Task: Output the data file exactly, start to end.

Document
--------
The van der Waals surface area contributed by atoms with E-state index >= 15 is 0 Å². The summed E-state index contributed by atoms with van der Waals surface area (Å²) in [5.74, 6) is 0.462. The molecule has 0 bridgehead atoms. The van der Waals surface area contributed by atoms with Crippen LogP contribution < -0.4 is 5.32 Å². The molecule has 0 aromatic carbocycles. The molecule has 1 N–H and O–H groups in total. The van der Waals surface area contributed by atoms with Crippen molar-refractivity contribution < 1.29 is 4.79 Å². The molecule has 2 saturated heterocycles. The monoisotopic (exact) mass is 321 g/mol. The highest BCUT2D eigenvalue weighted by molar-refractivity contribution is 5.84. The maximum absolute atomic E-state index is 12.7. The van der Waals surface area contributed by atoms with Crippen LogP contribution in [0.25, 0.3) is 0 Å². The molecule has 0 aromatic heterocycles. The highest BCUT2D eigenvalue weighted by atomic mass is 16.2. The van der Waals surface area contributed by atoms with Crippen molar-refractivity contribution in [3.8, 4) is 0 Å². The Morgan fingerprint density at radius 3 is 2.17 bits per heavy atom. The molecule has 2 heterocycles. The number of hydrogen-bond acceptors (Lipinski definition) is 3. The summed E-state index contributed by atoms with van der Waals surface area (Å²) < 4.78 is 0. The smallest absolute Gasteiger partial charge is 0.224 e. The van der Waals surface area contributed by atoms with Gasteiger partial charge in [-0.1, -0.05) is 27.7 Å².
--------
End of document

The van der Waals surface area contributed by atoms with E-state index >= 15 is 0 Å². The summed E-state index contributed by atoms with van der Waals surface area (Å²) in [5.74, 6) is 0.462. The molecule has 0 bridgehead atoms. The van der Waals surface area contributed by atoms with Crippen LogP contribution < -0.4 is 5.32 Å². The molecule has 0 aromatic carbocycles. The molecule has 1 N–H and O–H groups in total. The van der Waals surface area contributed by atoms with Crippen molar-refractivity contribution < 1.29 is 4.79 Å². The molecule has 2 saturated heterocycles. The monoisotopic (exact) mass is 321 g/mol. The highest BCUT2D eigenvalue weighted by molar-refractivity contribution is 5.84. The maximum absolute atomic E-state index is 12.7. The van der Waals surface area contributed by atoms with Crippen LogP contribution in [0.25, 0.3) is 0 Å². The molecule has 0 aromatic heterocycles. The highest BCUT2D eigenvalue weighted by atomic mass is 16.2. The van der Waals surface area contributed by atoms with Crippen molar-refractivity contribution in [3.8, 4) is 0 Å². The Morgan fingerprint density at radius 3 is 2.17 bits per heavy atom. The molecule has 2 heterocycles. The number of hydrogen-bond acceptors (Lipinski definition) is 3. The summed E-state index contributed by atoms with van der Waals surface area (Å²) < 4.78 is 0. The smallest absolute Gasteiger partial charge is 0.224 e. The van der Waals surface area contributed by atoms with Gasteiger partial charge in [-0.1, -0.05) is 27.7 Å².